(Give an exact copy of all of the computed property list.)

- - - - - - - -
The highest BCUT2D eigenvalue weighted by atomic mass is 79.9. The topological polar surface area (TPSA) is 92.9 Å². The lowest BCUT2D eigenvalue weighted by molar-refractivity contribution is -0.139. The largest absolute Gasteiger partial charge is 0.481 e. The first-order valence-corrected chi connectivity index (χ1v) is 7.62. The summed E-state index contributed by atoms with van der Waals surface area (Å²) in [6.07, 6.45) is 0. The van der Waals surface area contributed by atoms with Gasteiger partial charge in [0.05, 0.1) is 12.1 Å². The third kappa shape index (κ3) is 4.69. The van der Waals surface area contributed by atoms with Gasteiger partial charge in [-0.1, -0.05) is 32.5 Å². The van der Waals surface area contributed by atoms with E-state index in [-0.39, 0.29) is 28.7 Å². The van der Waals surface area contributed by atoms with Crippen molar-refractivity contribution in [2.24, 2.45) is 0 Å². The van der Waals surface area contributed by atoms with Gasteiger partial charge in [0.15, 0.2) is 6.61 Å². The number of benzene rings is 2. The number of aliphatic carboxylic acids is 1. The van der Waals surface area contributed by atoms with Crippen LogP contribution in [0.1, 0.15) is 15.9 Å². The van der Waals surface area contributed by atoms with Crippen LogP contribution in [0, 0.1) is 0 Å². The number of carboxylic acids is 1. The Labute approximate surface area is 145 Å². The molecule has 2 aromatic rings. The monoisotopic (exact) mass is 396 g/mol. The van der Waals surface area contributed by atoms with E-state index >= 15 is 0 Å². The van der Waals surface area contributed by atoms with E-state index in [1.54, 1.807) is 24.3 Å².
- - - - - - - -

The highest BCUT2D eigenvalue weighted by atomic mass is 79.9. The topological polar surface area (TPSA) is 92.9 Å². The lowest BCUT2D eigenvalue weighted by molar-refractivity contribution is -0.139. The largest absolute Gasteiger partial charge is 0.481 e. The first-order valence-corrected chi connectivity index (χ1v) is 7.62. The summed E-state index contributed by atoms with van der Waals surface area (Å²) in [6.07, 6.45) is 0. The van der Waals surface area contributed by atoms with Gasteiger partial charge in [0.05, 0.1) is 12.1 Å². The third kappa shape index (κ3) is 4.69. The van der Waals surface area contributed by atoms with Gasteiger partial charge in [-0.1, -0.05) is 32.5 Å². The van der Waals surface area contributed by atoms with E-state index in [-0.39, 0.29) is 28.7 Å². The van der Waals surface area contributed by atoms with Crippen molar-refractivity contribution in [2.24, 2.45) is 0 Å². The van der Waals surface area contributed by atoms with Gasteiger partial charge in [0.15, 0.2) is 6.61 Å². The number of benzene rings is 2. The number of aliphatic carboxylic acids is 1. The van der Waals surface area contributed by atoms with Crippen LogP contribution in [0.1, 0.15) is 15.9 Å². The van der Waals surface area contributed by atoms with Crippen LogP contribution in [0, 0.1) is 0 Å². The number of carboxylic acids is 1. The Labute approximate surface area is 145 Å². The molecule has 2 aromatic rings. The monoisotopic (exact) mass is 396 g/mol. The van der Waals surface area contributed by atoms with E-state index >= 15 is 0 Å². The van der Waals surface area contributed by atoms with E-state index in [1.54, 1.807) is 24.3 Å².